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[204] any county in the State where they may be in active service, or under orders, or on parole at the time of said election; and all other voters shall vote in the county where they reside, as now required by law in voting for members to the General Assembly.

Sec. 5. Be it further enacted, That at the same time, and under the rules and regulations prescribed for the election hereinbefore ordered, the following ordinance shall be submitted to the popular vote. To wit:

An Ordinance for the adoption of the Constitution of the Provisional Government of the Confederate States of America:

We, the people of Tennessee, solemnly impressed by the perils which surround us, do hereby adopt and ratify the Constitution of the Provisional Government of the Confederate States of America, ordained and established at Montgomery, Alabama, on the 8th day of February, 1861, to be in force during the existence thereof, or until such time as we may supersede it, by the adoption of a permanent Constitution.

Sec. 6. Be it further enacted, That those in favor of the adoption of said Provisional Constitution, and thereby securing to Tennessee equal representation in the deliberations and councils of the Confederate States, shall have written or printed on their ballots the word “Representation;” opposed, the words “No representation.”

Sec. 7. Be it further enacted, That, in the event the people shall adopt the Constitution of the Provisional Government of the Confederate States at the election herein ordered, it shall be the duty of the Governor forthwith to issue writs of election for delegates to represent the State of Tennessee in the said Provisional Government. That the State shall be represented by as many delegates as it was entitled to members of Congress to the recent Congress of the United States of America, who shall be elected from the several Congressional Districts as now established by law, in the mode and manner now prescribed for the election of Members of Congress of the United States.

Sec. 8. Be it further enacted, That this act shall take effect from and after its passage.

W. C. Whitthorne, Speaker of the House of Representatives. B. L. Stovall, Speaker of the Senate. Passed May 6, 1861.

--Nashville Banner, May 8.

The Ordinance passed.

The deed is done! And a black deed it is — the Legislature of Tennessee, in secret session, passed an ordinance of secession — voting the State out of the Federal Union, and changing the federal relations of a State, thereby affecting, to the great injury of the people, their most important earthly interests. The men who did this deed in secret conclave, were elected two years ago, and they were elected and sworn to support the Constitution of the United States, and the obligations of that oath must rest upon them until their successors are elected. They have dared to pass an ordinance that is really unconstitutional, unjustifiable, and is, upon the whole, a vile act of usurpation. That they say that the extraordinary emergency of the times demanded this outrage, will not do with those of us who know the State of Tennessee has not been oppressed, and is not invaded by a hostile foe, and is not likely to be unless we invite or provoke an attack. It has been the policy of all usurpers, in all ages, to excuse themselves for the exercise of arbitrary power, intended at once to oppress the people and to deprive them of their liberties.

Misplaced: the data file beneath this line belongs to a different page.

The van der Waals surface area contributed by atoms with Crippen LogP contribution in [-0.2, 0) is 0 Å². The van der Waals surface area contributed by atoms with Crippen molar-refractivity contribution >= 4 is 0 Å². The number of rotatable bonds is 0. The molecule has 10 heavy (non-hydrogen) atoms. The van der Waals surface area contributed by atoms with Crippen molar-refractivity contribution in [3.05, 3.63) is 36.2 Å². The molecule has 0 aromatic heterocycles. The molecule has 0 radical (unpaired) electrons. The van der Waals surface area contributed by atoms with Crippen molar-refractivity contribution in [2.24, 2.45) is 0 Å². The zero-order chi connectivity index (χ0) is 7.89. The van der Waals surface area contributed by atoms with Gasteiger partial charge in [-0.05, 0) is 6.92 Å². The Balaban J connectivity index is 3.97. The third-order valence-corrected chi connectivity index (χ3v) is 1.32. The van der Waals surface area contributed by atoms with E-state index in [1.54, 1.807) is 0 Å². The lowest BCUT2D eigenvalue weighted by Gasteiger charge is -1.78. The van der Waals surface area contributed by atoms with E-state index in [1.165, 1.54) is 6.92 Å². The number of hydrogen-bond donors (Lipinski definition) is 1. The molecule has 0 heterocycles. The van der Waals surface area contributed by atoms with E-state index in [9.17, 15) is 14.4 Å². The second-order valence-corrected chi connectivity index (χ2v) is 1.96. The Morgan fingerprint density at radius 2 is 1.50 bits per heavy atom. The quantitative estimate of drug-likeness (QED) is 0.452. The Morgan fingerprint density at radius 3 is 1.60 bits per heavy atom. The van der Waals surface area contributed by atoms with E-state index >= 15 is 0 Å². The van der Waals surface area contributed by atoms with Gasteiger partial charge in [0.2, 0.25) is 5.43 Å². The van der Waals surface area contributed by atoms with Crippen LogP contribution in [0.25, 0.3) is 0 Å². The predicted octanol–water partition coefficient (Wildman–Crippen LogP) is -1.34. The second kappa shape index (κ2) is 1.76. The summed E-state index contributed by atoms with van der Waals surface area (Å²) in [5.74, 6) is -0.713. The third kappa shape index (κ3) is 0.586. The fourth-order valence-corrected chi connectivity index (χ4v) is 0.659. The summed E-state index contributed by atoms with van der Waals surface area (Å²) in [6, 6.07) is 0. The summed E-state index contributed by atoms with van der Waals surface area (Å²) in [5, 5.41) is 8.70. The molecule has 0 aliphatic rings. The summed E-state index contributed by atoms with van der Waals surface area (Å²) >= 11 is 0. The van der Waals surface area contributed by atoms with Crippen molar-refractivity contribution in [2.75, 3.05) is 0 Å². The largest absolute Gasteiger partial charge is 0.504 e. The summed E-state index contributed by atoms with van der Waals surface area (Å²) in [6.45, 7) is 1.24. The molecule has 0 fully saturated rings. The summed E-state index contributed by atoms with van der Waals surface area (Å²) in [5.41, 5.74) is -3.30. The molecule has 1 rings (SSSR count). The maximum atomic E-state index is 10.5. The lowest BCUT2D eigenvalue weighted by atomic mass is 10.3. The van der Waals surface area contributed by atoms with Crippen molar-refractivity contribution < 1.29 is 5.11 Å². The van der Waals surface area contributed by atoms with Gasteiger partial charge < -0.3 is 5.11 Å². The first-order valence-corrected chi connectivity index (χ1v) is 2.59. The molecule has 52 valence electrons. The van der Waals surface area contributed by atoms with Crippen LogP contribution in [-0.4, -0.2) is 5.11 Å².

The apology for doing this deed in secret session is, that it would not do to act with open doors, and thereby let the United States Government know what was transpiring. This is only a pretext for this act — it was to prevent the People of Tennessee from knowing what vile work they were engaged in, and applying the remedy. They did not want the real people to read the speeches of Union men delivered in that body, who gave reasons, numerous and strong, why Tennessee should not go into Jeff. Davis's repudiating Confederacy. But unprincipled politicians have resolved upon governing the people, and to induce them to submit, they must keep them in the dark as to their vile schemes.

In June, we are called upon to vote for or against this Ordinance of Secession, and all trains of evil, such as enormous taxes, and the raising of fifty thousand troops! Will the people ratify it, or will they reject it? Let every man, old and young, halt and blind, contrive to be at the polls on that day. If we lose then, our liberties are gone, and we are swallowed up by a military despotism more odious than any now existing in any monarchy of Europe!--Knoxville Whig, May 11.

Tennessee seceded.

Tennessee is disenthralled at last. Freedom has again crowned her with a fresh and fadeless wreath. She has broken through the meshes of tyranny. She has shaken off the shackles which tyrants and usurpers were fastening upon her that they might reduce her to helpless and hopeless bondage. She has left a Union in which she was no longer an equal. She has dissolved her connection with States bent on her subjugation and destruction. She has thrown off the yoke of a Government prostituted to the vile purposes of injustice and oppression. Nobly has she asserted her independence and vindicated her sovereignty.

She has taken her place in the Southern constellation. She has added another star to the flag of the Confederate States, which floats over the dome of her capitol, the proud and unsullied emblem of Southern nationality. She has united her destiny with a sisterhood of

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